Minnesota’s notoriously unpredictable weather patterns have caused the state’s strawberry season a bit of a delay. But despite this year’s slow start, farmers still are expecting a bountiful crop.
Lasting only two to three weeks, the strawberry season in Minnesota goes by quickly.
“A couple of fields are blooming and by next week we’ll be in full bloom, so it’ll be closer to the tenth of June before we open,” Michael Lunemann of Lunemann’s LuneyBerries Strawberry Farm commented.
The Minnesota Department of Agriculture advises those interested in availability to check with local patches as conditions can vary across the state.
Stuart Lavalier of Lavalier’s Berry Patch in Grand Rapids believes that the upcoming weather will help speed crops along now, but he expects that harvest won’t begin until after July 4.
“They look very good, I think it’s going to be a good crop,” Lavalier said. “It’s just going to take a little bit longer to ripen.”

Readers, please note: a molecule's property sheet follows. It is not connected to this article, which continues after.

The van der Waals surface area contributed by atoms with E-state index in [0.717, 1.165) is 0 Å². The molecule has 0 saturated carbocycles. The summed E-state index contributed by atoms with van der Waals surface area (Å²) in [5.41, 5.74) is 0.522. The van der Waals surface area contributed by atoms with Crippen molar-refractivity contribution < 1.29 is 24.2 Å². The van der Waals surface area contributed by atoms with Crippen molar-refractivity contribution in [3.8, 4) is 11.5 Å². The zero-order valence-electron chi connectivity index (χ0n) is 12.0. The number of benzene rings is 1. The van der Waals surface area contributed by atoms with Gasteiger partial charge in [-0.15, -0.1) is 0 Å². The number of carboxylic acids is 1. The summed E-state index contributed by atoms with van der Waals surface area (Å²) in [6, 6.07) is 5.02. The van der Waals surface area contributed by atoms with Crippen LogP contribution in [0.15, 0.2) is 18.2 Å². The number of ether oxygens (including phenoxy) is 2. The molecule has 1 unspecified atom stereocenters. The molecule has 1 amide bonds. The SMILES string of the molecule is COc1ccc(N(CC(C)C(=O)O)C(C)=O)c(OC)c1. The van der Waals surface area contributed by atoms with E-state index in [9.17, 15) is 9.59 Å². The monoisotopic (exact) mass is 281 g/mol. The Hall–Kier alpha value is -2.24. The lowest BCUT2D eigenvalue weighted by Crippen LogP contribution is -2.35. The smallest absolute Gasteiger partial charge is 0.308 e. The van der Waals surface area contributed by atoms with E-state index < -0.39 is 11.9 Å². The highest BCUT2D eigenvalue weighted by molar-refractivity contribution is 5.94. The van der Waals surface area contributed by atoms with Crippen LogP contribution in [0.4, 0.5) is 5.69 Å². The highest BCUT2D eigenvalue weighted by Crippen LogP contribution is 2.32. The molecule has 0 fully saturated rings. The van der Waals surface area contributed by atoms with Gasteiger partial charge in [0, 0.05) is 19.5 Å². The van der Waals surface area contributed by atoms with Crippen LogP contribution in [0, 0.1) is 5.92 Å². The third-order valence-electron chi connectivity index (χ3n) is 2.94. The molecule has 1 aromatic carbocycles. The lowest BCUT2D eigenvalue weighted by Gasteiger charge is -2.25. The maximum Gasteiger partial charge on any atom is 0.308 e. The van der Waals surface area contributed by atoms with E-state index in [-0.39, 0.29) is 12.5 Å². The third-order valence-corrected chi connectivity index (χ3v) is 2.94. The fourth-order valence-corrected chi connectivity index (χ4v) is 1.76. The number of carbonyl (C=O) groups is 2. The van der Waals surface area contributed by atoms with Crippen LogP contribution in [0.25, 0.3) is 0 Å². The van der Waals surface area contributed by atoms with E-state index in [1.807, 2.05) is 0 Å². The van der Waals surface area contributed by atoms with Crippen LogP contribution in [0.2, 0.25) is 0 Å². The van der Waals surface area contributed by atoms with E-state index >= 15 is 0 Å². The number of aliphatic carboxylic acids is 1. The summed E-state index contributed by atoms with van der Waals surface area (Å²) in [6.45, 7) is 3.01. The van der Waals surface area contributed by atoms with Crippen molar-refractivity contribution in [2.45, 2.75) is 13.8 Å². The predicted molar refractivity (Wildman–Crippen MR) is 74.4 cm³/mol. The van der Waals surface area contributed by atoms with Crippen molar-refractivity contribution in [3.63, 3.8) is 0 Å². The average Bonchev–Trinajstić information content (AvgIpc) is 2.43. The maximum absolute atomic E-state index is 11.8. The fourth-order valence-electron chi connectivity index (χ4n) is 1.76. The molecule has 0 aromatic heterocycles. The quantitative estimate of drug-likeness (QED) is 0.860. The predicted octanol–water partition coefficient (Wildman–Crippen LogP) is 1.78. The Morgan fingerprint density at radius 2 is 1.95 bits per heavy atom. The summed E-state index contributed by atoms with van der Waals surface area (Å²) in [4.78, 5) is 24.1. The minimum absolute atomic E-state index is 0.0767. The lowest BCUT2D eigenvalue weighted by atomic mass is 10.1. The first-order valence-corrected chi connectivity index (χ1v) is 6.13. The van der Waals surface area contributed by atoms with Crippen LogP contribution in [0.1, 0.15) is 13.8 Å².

The Lavalier’s Berry Patch & Orchard grow a variety of fruits and has noticed the weather affecting these other crops as well.
“Overall, the strawberry and blueberry crops look good. With good pollination during bloom there has been good fruit set. A little frost on June 13 made us nervous but we covered the plants with a floating row cover and little damage occurred,” Lavalier remarked. “The crop that really should be exciting this year are the tart cherries. Five different varieties will be available and the crop looks plentiful. Honeycrisp and First KISS apple trees showed their susceptibility to cold winter temperatures this past winter but SweeTango, Zestar, Frostbite and a few others came through just fine.”
To find local farmers markets or local pick-your-own strawberry fields, visit www.minnesotagrown.com/search-directory/ to look through the 2019 Directory of 75 strawberry farms. You can also order a free printed directory at www.minnesotagrown.com/order-minnesota-grown-directory/ or call 1-800-657-3878.